Weekend links: Ohio leads the way
Ohio bridge design reunites neighborhoods: When widening a Columbus highway, Ohio reconstructed a bridge and lined it with shops. Now you can't even see the Interstate as you cross over it on High Street. (Chicago Tribune)
Trails come at a premium: Bike trails have a return on investment. A study in Ohio found that homebuyers were willing to pay $9,000 more for a house located with 1,000 feet of a bike trail. This premium can boost property tax revenue. (Atlantic Cities)
Night of the walking dead: As one part of a pedestrian safety initiative, Gabe Klein has installed 32 mannequins around Chicago to represent the 32 pedestrians who died on Chicago's streets last year. (Chicago Tribune)
SF candidates offer solutions to transit: San Francisco mayoral candidates describe how they would fix Muni, the city-run bus and streetcar network. (Streetsblog) ... How many of our area leaders promise to champion WMATA improvement?
Participation can improve outcomes: City planning is easier for dictators, but they often end up building mediocre projects. Public participation in the planning process can slow projects down, but can also improve the end product. (Next American City)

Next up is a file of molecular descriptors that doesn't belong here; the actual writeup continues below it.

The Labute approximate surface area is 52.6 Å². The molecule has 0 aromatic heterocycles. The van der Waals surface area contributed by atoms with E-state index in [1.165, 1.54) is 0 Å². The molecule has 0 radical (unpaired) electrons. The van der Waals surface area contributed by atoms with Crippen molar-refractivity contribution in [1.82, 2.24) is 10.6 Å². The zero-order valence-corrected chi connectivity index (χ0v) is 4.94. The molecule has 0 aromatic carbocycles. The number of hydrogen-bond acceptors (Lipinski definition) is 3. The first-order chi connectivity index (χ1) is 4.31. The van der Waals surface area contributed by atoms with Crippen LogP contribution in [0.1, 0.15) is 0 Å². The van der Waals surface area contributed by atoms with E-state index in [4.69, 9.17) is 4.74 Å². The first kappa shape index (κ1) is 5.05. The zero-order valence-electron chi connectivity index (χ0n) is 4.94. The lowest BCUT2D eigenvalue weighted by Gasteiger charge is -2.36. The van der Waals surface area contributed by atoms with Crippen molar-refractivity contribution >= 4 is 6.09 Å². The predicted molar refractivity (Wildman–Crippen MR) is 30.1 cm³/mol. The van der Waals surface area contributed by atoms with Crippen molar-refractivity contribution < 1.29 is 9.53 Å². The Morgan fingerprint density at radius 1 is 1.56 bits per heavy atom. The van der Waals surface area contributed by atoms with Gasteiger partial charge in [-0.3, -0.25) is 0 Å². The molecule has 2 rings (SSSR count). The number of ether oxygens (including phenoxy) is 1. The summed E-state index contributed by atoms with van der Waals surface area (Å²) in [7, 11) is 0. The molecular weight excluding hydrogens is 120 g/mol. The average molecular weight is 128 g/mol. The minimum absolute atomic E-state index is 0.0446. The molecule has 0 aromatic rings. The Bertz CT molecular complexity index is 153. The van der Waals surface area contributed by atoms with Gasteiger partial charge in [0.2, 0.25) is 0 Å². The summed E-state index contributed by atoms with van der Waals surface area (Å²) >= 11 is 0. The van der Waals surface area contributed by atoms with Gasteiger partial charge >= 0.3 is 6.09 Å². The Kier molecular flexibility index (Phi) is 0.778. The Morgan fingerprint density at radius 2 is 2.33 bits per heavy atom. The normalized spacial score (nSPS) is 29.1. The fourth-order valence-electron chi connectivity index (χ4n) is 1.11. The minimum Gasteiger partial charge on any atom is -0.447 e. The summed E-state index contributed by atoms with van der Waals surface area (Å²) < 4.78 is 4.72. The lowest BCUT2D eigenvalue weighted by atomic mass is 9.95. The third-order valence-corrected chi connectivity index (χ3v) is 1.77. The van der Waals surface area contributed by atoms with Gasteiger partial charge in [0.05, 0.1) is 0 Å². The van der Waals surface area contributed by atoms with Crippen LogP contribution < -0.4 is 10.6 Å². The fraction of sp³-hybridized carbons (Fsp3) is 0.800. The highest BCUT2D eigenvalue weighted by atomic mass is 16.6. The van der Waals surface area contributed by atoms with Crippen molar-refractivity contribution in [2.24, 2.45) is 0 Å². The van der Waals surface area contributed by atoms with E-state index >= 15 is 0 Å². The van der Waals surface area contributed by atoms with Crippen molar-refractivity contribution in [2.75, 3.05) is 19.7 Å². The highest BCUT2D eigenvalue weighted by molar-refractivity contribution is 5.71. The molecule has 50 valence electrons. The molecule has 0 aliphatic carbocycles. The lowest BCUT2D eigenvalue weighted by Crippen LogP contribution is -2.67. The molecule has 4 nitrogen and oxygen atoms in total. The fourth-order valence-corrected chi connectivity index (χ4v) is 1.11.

We are the 0% (of Congress): Occupy DC protestors apologized for removing the DC flag from city hall. Meanwhile, Councilmember Michael Brown will soon unveil a statehood branding effort. (DCist)
Tourmobile closing: Anyone seeking a $32 bus ride between Smithsonians will have to look for other options: Tourmobile closes for good on Monday. NPS is looking for a replacement operator as well as non-interpretive transit. (Post)
And...: Union Station's ceiling needs repair work thanks to the earthquake. (Washington Times) ... A wayward deer needed rescuing from the Tidal Basin. (NBC Washington) ... Columbia is mapping all of NYC's "privately owned public spaces." (PPS)Have a tip for the links? Submit it here.
- Here's a map of... something in DC. Can you guess what?
- The MARC's Brunswick Line only goes one way in the AM and the other in the PM. It could do both.
- The 7000s will change the Metro fleet. Here's how.
- Some Metro trains are running more slowly than usual these days. Here's why.
- There's a plan for more rail options in Baltimore, and it doesn't involve the Red Line
- Here's how DCís inclusionary zoning program works
- Think you know Metro? It's whichWMATA week 66